Over the past decade or so, there’s been quite a buzz going around with regards to robotic process automation somehow leading to a dystopian world in which humans are slowly being squeezed out and replaced by technology. With the increasingly widespread adoption of everything from smart devices and drones to self-service kiosks and even cars that can drive themselves, many people are becoming equally uncomfortable with the idea of artificial intelligence – particularly as it relates to the workplace.
And automation isn’t going anywhere anytime soon. In fact, we’re seeing this technology that in its infancy was only capable of handling simple, repetitive tasks now infiltrating even high-level jobs that would once have been considered off-limits. For instance, rather than making an appointment with your financial advisor, you can now rely instead on software algorithms for investment guidance at a fraction of the cost. And with Gartner predicting that 1/3 of all jobs will be replaced by automation and smart machines by the year 2025, it’s only going to get more complicated.
So, then, it only stands to reason that people in every industry and at every level should not only be aware of what robotic process automation is, but how and when it will ultimately affect them in the end. In simplest of terms, RPA involves the automation of business processes that were once performed by humans. It can be applied to basic, rules-based activities, such as data entry or assembly work. Or, as mentioned in the above example, it can also be used to automate and streamline even high-level, complex tasks and workflows.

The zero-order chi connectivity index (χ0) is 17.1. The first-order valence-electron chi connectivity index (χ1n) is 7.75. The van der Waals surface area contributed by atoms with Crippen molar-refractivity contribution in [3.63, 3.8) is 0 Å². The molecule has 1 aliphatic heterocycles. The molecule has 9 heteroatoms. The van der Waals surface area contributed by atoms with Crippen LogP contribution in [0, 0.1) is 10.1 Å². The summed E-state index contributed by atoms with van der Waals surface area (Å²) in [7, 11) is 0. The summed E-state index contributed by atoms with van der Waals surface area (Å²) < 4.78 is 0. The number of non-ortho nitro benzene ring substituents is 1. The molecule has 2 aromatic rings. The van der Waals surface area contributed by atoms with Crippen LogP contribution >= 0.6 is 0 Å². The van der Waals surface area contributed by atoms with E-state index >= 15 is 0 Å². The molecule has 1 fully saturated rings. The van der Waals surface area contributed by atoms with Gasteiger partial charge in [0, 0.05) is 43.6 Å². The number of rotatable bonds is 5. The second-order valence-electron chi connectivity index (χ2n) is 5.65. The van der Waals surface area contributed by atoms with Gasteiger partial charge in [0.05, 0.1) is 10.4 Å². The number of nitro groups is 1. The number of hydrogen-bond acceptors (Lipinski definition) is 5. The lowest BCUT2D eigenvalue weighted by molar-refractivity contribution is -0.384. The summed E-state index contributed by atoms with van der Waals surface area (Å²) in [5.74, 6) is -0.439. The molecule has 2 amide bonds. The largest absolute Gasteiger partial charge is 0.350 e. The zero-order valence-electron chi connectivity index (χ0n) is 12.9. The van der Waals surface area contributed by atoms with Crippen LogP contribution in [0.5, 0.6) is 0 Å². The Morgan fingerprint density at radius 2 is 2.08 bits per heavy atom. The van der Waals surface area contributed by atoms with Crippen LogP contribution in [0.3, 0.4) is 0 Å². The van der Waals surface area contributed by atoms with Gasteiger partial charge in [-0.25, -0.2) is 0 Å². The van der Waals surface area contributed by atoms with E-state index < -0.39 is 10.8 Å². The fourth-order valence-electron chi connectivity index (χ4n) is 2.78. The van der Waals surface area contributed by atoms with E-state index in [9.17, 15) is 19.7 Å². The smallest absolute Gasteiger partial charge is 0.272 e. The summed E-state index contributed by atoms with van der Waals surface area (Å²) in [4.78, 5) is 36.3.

What does this mean to the human workforce? Will people have no choice but to sit back, wait and watch as robots take over their jobs and render them obsolete? Considering Gartner’s prediction, it’s obvious that some jobs will, indeed, be eliminated. How many? Well, there are plenty of estimations, but according to a recent Forrester report, we may be looking at the displacement of over 22 million jobs in the US alone by 2025. So, yes, some people will be replaced.
But that doesn’t mean that humans will cease to exist in the future workplace. To the contrary, many experts predict that the workplace of tomorrow will involve the peaceful coexistence of machine and personnel. When robotic automation is used to its fullest benefit, it will actually make the jobs of humans easier and more efficient by taking on the menial tasks and allowing them to focus on other areas of business that cannot be turned over to technology. And because RPA will require the oversight of human workers, new jobs and career paths will begin to emerge, replacing those that were eliminated.
Finally, it’s important to remember that while most of us accept and even embrace automated technology in our day to day lives (think ATM machines, IVRs and other self-service options), there will always be a place for the human touch, especially in the area of customer experience. RPA can eliminate the drudgery and free up front-line personnel to become better critical problem solvers and relationship builders. In reality, customer service will likely never be completely outsourced to robots. It can, should and will, however, be influenced, supported and enhanced by automation technology.